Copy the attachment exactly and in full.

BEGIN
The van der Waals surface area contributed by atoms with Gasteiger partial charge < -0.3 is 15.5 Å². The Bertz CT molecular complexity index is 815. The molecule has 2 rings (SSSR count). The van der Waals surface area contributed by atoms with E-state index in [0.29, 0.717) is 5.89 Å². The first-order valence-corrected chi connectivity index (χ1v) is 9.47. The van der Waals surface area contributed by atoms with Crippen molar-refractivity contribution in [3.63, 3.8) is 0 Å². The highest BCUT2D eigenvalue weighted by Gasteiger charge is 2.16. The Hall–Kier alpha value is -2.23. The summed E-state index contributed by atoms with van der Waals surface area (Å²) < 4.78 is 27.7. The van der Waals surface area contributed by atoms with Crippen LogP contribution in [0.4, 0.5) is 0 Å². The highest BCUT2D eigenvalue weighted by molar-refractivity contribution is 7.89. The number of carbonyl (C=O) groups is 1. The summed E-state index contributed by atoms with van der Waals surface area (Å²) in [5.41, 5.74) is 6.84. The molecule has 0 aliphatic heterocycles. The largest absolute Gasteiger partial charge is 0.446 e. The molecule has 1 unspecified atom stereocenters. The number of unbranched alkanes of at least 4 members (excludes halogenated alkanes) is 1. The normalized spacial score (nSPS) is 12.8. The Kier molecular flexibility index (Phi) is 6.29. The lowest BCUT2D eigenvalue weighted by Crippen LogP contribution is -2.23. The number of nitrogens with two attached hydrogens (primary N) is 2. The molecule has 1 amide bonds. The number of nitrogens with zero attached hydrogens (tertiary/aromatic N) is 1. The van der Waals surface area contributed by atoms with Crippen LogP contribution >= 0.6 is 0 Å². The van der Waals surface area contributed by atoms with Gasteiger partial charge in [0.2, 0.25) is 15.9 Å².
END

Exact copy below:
The van der Waals surface area contributed by atoms with Gasteiger partial charge < -0.3 is 15.5 Å². The Bertz CT molecular complexity index is 815. The molecule has 2 rings (SSSR count). The van der Waals surface area contributed by atoms with E-state index in [0.29, 0.717) is 5.89 Å². The first-order valence-corrected chi connectivity index (χ1v) is 9.47. The van der Waals surface area contributed by atoms with Crippen molar-refractivity contribution in [3.63, 3.8) is 0 Å². The highest BCUT2D eigenvalue weighted by Gasteiger charge is 2.16. The Hall–Kier alpha value is -2.23. The summed E-state index contributed by atoms with van der Waals surface area (Å²) < 4.78 is 27.7. The van der Waals surface area contributed by atoms with Crippen LogP contribution in [0.4, 0.5) is 0 Å². The highest BCUT2D eigenvalue weighted by molar-refractivity contribution is 7.89. The number of carbonyl (C=O) groups is 1. The summed E-state index contributed by atoms with van der Waals surface area (Å²) in [5.41, 5.74) is 6.84. The molecule has 0 aliphatic heterocycles. The largest absolute Gasteiger partial charge is 0.446 e. The molecule has 1 unspecified atom stereocenters. The number of unbranched alkanes of at least 4 members (excludes halogenated alkanes) is 1. The normalized spacial score (nSPS) is 12.8. The Kier molecular flexibility index (Phi) is 6.29. The lowest BCUT2D eigenvalue weighted by Crippen LogP contribution is -2.23. The number of nitrogens with two attached hydrogens (primary N) is 2. The molecule has 1 amide bonds. The number of nitrogens with zero attached hydrogens (tertiary/aromatic N) is 1. The van der Waals surface area contributed by atoms with Crippen LogP contribution >= 0.6 is 0 Å². The van der Waals surface area contributed by atoms with Gasteiger partial charge in [0.2, 0.25) is 15.9 Å².